We have done work in 20 countries. Some countries have made a very major commitment to using our methods. For example, for over a dozen years we have been training teachers in Singapore and now have trained thousands of teachers there. In the Netherlands, many of our books and resources have been translated into Dutch and a very large training team conducts trainings throughout the Dutch-speaking world. Among the other countries where we have teams of trainers training thousands of teachers are the UK, Australia, Spain, and Denmark. In the United States, we have a large team of full-time trainers who conduct 1000 workshops a year. It is impossible to estimate how many schools apply our methods — the number has become too great!

6. What have been the results of applying this method? Do you have data about it?

We have collected a great deal of data supporting the positive results summarized in Question 3.  This data can be viewed in the Research and Rationale section of our website.

7. Could you give some tips (examples) about effective ways to use cooperative work?

Some of our methods are quite simple. For example, in the traditional classroom a teacher might ask a question, and then call on students one after another to give their answer. In classrooms using our methods, the teacher would ask the same question, but then have students turn to each other to respond. In the same amount of time a teacher could call on and respond to three or four students in the traditional classroom, in classrooms using our methods every student has had an opportunity to respond. The teacher listens as students talk with each other, so the teacher has the opportunity to assess the knowledge of the students, re-teaching or correcting if necessary.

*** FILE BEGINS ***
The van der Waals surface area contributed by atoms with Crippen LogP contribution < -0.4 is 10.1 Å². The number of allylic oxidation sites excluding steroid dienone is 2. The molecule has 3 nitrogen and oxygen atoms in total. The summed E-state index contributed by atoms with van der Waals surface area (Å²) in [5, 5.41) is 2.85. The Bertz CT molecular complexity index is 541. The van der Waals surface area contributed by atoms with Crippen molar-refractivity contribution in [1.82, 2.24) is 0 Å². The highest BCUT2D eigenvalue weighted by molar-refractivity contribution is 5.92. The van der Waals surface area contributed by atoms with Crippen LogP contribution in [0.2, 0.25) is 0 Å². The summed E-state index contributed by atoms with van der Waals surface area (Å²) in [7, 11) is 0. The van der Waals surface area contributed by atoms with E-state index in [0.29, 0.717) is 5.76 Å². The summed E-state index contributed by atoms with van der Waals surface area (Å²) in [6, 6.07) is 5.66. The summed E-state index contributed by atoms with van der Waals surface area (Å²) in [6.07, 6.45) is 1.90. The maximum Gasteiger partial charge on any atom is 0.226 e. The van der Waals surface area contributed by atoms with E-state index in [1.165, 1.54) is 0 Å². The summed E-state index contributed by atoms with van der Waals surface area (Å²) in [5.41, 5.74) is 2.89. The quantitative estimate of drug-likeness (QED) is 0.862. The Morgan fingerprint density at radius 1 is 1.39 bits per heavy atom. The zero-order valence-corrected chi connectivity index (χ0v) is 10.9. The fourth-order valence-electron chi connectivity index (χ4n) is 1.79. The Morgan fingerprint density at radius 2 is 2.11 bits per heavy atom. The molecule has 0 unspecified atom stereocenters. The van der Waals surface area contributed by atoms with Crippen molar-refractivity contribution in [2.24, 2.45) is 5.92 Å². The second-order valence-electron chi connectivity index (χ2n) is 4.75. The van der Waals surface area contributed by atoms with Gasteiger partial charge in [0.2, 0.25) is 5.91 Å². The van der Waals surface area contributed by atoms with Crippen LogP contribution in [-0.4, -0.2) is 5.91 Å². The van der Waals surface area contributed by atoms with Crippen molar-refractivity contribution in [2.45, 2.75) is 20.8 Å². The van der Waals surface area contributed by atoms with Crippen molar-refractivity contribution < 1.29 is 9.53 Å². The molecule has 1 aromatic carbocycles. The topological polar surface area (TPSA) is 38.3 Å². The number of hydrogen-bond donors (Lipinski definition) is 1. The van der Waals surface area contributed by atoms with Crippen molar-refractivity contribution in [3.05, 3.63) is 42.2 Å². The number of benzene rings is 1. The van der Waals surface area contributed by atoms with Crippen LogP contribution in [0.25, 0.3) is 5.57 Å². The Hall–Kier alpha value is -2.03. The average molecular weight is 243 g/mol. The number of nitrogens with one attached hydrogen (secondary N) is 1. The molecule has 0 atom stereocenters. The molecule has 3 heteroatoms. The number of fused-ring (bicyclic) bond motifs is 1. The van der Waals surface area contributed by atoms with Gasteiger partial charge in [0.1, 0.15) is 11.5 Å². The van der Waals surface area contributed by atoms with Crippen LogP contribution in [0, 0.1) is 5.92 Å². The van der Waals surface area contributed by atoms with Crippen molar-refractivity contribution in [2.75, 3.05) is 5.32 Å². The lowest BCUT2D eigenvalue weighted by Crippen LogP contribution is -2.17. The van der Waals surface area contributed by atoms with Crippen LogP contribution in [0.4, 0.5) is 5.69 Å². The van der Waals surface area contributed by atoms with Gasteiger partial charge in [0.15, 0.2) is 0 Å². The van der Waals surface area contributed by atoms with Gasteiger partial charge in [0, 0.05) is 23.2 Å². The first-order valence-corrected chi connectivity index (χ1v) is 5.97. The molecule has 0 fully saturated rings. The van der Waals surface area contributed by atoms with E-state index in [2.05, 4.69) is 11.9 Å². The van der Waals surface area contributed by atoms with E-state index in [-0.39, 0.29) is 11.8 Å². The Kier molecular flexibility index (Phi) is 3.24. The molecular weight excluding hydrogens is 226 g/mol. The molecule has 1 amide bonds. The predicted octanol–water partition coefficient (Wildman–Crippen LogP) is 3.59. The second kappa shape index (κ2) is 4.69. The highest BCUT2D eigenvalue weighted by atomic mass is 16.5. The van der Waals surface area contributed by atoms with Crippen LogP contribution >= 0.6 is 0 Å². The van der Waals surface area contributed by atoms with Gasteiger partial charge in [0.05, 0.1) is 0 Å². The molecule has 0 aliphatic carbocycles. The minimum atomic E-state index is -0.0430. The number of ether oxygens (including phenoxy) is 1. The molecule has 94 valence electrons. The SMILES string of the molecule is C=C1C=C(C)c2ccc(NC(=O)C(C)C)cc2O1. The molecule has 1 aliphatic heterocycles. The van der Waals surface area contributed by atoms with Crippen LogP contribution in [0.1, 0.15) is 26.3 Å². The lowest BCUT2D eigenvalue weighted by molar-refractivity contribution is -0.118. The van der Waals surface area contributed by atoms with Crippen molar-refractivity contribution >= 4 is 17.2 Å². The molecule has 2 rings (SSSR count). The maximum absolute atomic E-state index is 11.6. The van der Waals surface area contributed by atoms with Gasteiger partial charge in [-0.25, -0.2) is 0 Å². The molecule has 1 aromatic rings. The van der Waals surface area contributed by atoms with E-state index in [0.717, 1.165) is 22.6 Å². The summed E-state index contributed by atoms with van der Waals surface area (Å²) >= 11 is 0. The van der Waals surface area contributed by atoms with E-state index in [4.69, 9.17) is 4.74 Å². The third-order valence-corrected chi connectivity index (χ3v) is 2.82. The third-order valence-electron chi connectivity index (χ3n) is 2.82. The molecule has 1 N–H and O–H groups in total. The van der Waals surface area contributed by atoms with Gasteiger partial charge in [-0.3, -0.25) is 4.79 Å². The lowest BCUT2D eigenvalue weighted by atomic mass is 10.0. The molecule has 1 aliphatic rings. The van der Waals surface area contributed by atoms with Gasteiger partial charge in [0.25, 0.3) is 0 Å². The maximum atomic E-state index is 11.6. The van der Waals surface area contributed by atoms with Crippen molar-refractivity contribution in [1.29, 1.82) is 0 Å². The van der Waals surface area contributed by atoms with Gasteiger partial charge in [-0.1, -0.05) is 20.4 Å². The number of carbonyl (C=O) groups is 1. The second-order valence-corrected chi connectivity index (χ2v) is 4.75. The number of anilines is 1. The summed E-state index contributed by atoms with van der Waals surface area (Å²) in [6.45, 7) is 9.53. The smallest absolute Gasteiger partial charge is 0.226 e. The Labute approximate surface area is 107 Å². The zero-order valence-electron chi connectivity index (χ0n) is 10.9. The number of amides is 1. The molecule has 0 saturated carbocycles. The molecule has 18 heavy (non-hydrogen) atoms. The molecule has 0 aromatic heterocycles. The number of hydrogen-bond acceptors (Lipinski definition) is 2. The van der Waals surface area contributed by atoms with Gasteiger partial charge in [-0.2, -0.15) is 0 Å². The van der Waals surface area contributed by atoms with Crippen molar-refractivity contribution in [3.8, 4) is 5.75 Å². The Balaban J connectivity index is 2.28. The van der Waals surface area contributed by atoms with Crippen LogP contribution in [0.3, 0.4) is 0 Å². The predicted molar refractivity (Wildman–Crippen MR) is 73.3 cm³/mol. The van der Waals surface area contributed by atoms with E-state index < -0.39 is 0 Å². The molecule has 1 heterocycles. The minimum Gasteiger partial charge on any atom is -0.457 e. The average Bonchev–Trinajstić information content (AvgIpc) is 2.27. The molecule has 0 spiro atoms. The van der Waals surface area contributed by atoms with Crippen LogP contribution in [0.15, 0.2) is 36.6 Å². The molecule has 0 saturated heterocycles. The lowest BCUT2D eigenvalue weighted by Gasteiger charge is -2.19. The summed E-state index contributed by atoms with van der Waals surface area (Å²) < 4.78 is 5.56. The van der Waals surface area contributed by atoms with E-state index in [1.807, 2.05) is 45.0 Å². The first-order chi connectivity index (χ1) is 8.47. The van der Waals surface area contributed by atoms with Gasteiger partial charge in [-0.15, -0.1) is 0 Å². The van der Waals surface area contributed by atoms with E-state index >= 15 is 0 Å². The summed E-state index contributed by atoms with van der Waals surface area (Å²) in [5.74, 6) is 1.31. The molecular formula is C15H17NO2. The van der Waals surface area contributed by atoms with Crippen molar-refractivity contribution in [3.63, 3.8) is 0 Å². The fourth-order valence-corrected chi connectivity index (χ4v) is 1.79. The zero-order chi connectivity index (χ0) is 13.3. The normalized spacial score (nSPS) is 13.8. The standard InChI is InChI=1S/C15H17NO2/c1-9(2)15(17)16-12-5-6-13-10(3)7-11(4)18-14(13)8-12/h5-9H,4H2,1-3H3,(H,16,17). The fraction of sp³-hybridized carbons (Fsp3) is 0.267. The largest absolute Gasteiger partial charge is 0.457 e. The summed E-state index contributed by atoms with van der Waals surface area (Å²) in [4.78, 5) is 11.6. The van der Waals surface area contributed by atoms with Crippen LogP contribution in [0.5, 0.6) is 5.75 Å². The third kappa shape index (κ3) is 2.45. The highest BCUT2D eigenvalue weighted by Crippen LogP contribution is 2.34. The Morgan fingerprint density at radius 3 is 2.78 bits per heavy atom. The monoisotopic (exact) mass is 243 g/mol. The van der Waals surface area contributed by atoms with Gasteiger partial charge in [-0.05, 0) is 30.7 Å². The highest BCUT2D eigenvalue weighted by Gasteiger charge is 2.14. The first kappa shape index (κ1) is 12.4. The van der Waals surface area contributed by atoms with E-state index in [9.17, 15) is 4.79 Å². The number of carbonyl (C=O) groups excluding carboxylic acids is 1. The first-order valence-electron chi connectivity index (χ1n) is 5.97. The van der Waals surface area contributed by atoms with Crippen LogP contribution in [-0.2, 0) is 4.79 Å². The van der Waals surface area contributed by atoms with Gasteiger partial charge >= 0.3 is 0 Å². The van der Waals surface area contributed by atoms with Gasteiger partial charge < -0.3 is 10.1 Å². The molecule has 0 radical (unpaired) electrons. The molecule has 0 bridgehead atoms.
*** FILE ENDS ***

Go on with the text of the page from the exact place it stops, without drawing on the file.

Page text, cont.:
8. Are there differences in applying cooperative work and learning to elementary, middle, high school and university students?

 The effects are positive at all levels, but yes, there are differences in how the methods most often are used. At the University level, professors often use simple, pair interaction strategies during a lecture. At the elementary, middle, and high school levels, teachers more often use team structures and a greater range of structures.

9. The way the classroom is organized influences learning and the cooperative work?

We provide teachers with many management techniques that make a great deal of difference. For example, arranging the room in teams of four is very powerful. Groups of four allow the teacher to sometimes have the students act as a team, and sometimes as two pairs with no one left out. The teacher may sometimes call for students to turn to their shoulder partner, and at other times interact with their face partner.

10. With cooperative work do we run the risk of having some students working and the others taking advantage of it? In Brazil – as you might know – we have a culture where it is very common to take advantage of others. How can we avoid that?

We are very careful how we structure the interaction of students within their teams. We make sure each student has a unique contribution to make so the contribution of each student is necessary for the team success. In some of the structures we equalize participation by providing equal turns for contributions, or equal time. Since all students are important, all students feel valued and none can take advantage of others.

11. Don't all students just want to be on the same team as their friends? How do we avoid that?

We carefully assign students to teams. Further, when students group within the class, we structure so students work with different classmates at different times. If students are allowed to choose whom to work with, cooperative learning does not work well. The high achievers tend to group with other high achievers. In our classrooms we set up heterogeneous teams so we maximize the opportunity for coaching and learning within the team.